It seems funny that governments have traditionally tried to get people to release as much stormwater runoff as possible from the source into streams, lakes, dams and ultimately the ocean. Nowadays people are a bit more savvy about the value of the rain that is falling on their roofs and gardens. The Seattle PI blog has the following article as an introduction to rainwater harvesting for residents of the area.
The Puget Sound averages about 3 feet of rain per year, most of it falling between November and March. During the summer months we’re lucky if we get a few good downpours and that usually doesn’t even come close to keeping our lawns green. So we’ve naturally started thinking more and more about storing rainwater for when we really need it. These days you’ll see many a house equipped with rainbarrels and more water efficient gardeners are trading in their flora for the less thirsty alternatives. So why not take the next step and create your very own rain garden?
They start with a simple suggestion for houses…
One of the easiest projects to start with is where a downspout empties directly into the lawn and creates a soggy area after every downpour. By removing a small area of lawn, digging in a bed of gravel, setting some riverstones for aesthetics and planting sun and site specific natives a rain garden is born. With houses that have basements a french drain should be added to take the rainwater away from the foundation and then into the rain garden.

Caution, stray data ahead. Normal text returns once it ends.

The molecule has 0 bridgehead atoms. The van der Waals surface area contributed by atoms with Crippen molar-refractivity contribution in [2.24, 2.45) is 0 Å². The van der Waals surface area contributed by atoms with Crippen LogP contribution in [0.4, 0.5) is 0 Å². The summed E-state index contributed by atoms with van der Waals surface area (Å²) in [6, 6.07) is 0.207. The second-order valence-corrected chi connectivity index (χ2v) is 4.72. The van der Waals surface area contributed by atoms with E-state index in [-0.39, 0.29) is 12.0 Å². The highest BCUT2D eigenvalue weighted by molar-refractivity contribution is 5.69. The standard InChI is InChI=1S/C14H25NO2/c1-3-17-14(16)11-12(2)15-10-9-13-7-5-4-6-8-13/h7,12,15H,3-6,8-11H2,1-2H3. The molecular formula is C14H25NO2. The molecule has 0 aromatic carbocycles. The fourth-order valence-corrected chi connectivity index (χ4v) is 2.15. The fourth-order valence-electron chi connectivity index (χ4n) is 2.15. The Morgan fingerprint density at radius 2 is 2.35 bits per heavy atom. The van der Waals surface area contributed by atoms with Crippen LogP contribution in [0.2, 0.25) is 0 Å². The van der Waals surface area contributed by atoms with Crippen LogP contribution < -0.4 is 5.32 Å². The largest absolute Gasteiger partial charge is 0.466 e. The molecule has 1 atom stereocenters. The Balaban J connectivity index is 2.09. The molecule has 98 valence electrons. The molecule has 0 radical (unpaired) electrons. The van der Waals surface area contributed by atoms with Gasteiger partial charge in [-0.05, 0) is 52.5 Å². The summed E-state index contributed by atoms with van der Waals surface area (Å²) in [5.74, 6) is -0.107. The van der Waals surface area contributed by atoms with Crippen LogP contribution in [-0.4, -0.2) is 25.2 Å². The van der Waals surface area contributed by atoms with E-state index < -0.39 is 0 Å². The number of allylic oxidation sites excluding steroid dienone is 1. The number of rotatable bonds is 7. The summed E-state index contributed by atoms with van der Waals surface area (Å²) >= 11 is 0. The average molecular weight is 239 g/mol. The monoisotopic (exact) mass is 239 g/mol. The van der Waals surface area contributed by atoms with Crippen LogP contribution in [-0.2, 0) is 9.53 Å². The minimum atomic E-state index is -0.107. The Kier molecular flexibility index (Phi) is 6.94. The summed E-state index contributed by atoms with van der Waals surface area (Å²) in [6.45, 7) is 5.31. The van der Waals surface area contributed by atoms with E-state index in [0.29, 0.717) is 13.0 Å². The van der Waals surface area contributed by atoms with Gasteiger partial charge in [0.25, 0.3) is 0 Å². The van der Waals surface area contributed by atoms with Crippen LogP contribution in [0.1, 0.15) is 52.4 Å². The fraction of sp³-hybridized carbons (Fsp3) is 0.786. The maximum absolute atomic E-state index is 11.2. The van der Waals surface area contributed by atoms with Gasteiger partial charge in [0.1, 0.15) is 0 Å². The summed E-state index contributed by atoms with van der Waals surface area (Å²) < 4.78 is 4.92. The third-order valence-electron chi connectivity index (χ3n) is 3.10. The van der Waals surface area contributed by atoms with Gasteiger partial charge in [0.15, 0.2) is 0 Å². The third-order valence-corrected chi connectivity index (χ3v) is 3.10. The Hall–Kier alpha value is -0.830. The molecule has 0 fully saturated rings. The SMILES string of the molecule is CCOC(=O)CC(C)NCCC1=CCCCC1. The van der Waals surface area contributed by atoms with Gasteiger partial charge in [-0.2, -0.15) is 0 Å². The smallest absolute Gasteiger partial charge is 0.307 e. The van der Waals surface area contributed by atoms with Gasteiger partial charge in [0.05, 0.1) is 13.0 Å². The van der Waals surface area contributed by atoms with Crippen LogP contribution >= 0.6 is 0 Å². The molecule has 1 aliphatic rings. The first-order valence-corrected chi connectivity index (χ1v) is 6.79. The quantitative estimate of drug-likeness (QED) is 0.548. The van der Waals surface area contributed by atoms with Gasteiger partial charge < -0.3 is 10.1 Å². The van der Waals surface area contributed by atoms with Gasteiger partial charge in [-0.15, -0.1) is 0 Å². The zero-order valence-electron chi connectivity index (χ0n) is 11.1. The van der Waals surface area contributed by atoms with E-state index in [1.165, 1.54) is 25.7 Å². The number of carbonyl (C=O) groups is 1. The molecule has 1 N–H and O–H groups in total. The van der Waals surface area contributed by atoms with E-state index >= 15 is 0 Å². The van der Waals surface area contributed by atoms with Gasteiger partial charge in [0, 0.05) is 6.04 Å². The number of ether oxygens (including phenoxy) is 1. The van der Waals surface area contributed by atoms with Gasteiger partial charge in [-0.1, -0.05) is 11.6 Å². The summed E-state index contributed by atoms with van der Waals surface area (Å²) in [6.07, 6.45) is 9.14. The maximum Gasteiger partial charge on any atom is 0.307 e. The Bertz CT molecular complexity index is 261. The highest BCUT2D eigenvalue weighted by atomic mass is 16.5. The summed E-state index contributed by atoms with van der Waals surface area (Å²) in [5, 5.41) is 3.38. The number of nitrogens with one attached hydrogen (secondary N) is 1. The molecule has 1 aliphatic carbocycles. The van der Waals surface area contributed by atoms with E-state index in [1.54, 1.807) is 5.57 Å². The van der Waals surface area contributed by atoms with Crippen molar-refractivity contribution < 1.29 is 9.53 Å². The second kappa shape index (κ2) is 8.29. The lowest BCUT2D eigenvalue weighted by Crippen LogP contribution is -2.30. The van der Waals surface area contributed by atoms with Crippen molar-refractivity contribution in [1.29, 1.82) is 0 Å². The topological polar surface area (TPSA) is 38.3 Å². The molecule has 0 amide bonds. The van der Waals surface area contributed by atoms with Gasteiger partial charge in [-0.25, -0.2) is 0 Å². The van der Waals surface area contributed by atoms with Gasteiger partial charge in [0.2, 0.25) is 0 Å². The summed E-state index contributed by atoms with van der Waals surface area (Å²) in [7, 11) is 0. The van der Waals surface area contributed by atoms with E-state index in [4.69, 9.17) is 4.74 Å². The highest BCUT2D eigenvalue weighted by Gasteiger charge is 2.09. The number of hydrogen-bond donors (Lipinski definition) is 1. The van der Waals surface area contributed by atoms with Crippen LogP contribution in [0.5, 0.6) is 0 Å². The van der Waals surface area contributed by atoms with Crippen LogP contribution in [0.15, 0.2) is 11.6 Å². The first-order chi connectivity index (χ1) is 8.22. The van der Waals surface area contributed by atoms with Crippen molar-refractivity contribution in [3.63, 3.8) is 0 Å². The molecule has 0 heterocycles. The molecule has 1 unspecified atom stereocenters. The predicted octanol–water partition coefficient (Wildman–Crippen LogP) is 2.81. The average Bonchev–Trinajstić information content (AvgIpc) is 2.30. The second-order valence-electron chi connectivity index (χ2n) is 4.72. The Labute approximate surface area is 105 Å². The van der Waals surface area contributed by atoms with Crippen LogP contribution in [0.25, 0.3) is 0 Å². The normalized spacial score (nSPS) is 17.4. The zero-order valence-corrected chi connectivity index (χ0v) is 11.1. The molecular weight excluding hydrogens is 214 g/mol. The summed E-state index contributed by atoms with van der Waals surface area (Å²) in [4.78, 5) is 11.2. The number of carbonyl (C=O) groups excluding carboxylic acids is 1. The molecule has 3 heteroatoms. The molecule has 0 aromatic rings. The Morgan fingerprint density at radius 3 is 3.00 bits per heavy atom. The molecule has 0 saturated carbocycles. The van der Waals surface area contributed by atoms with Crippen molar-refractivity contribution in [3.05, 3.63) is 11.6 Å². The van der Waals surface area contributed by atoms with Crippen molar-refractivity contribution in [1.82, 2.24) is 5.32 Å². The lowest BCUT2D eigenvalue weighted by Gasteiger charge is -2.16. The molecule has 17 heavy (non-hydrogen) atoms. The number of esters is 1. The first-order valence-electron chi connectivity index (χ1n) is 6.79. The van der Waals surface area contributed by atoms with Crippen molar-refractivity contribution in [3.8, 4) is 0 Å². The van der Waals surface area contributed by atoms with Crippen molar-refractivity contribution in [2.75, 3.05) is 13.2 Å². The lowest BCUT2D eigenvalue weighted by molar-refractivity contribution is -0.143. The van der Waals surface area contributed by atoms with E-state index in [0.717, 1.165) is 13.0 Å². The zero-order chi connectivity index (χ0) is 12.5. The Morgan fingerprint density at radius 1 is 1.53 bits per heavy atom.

Most homes have at least 2 or 3 downspouts that connect directly to the sewer system. With the help of french drains, grassy swales or gutter extensions the rainwater can be directed to one larger rain garden. This rain garden should be placed in a natural or created depression in your lawn. 10,000 Rain Gardens has an easy 1,2,3 on building rain gardens.
Source: Rainwater Harvesting